People are basically good.

The real Lord of the Flies: what happened when six boys were shipwrecked for 15 months | Books | The Guardian:

I first read Lord of the Flies as a teenager. I remember feeling disillusioned afterwards, but not for a second did I think to doubt Golding’s view of human nature. That didn’t happen until years later when I began delving into the author’s life. I learned what an unhappy individual he had been: an alcoholic, prone to depression; a man who beat his kids. “I have always understood the Nazis,” Golding confessed, “because I am of that sort by nature.” And it was “partly out of that sad self-knowledge” that he wrote Lord of the Flies.

I began to wonder: had anyone ever studied what real children would do if they found themselves alone on a deserted island? I wrote an article on the subject, in which I compared Lord of the Flies to modern scientific insights and concluded that, in all probability, kids would act very differently. Readers responded sceptically. All my examples concerned kids at home, at school, or at summer camp. Thus began my quest for a real-life Lord of the Flies. After trawling the web for a while, I came across an obscure blog that told an arresting story: “One day, in 1977, six boys set out from Tonga on a fishing trip … Caught in a huge storm, the boys were shipwrecked on a deserted island. What do they do, this little tribe? They made a pact never to quarrel.”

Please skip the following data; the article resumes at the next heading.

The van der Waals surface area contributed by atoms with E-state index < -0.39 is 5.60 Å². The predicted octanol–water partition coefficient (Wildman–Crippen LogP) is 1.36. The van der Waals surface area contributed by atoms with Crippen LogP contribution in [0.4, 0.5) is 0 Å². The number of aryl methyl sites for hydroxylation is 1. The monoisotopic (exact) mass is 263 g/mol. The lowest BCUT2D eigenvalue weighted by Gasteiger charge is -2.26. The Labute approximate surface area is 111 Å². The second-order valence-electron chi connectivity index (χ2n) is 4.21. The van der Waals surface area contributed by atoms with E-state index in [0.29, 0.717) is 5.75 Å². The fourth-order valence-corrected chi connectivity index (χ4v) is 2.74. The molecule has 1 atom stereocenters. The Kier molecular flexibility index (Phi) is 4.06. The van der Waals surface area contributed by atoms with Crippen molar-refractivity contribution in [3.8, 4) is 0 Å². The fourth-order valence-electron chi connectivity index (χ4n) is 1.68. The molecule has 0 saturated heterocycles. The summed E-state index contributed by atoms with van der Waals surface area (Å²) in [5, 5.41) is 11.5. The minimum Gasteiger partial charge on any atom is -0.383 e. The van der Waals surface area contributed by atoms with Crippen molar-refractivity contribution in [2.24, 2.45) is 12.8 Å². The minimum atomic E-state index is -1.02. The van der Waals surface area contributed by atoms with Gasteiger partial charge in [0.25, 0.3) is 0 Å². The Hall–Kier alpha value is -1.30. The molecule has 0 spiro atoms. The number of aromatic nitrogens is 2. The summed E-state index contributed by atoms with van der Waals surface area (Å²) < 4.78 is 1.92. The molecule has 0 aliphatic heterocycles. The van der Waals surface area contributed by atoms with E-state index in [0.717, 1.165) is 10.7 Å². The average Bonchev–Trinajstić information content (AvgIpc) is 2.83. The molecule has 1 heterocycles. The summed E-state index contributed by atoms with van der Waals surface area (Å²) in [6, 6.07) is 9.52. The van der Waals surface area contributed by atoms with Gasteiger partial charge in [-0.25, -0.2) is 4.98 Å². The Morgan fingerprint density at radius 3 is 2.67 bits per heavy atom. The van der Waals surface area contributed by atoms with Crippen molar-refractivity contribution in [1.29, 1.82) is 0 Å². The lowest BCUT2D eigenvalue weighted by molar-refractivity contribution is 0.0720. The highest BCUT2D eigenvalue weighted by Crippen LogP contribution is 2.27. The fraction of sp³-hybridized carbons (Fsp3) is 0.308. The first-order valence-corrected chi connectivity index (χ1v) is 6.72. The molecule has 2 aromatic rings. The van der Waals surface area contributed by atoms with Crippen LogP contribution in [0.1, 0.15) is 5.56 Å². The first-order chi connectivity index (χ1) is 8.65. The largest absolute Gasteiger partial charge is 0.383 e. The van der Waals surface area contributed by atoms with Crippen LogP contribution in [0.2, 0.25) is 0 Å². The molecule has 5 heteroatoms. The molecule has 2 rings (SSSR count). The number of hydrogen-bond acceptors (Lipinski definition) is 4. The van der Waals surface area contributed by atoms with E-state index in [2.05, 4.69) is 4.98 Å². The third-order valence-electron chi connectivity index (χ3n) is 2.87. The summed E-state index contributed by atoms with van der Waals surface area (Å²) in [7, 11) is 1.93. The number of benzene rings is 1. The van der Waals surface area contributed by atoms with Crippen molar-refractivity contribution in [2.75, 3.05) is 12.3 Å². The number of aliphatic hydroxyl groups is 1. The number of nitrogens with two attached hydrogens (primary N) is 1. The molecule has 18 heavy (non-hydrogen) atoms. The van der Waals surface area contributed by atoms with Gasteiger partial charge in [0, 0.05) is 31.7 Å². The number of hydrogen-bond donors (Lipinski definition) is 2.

I think it is important to remember that it is much easier for an author to write a bleak story where everything ends badly than to write one where things turn out okay, or in which the characters learn and grow as humans. As a result, we end up with many more of the former type of stories than of the ladder.

But those stories are all made up. We can write our own stories.

5 thoughts on “People are basically good.

  1. @petebrown Counterpoint: It took two months to bring charges against the murderers of Ahmaud Arbery and only then because a video became public.

    People are basically good towards other people who they see as human.

  2. @Bruce My headline certainly overstates the case, and there is certainly no shortage of examples of people being horrible to one another. I’m not trying to be pollyanna-ish about it, but I’d still suggest that at least “People are basically good to other people who they see as human” at least leaves open possibilities that are closed off by the Lord Of the Flies view that people are basically terrible.

  3. @petebrown Oh, I definitely meant it that way for both the good and the bad implications. And I think we all struggle with the problem—I know my eyes slid pass homeless folk when I used to be out and about in NYC.

    And a silver lining is that we have to be taught which people don’t count as human. Not that it’s easy to change the culture which teaches, but it is a goal to work towards.

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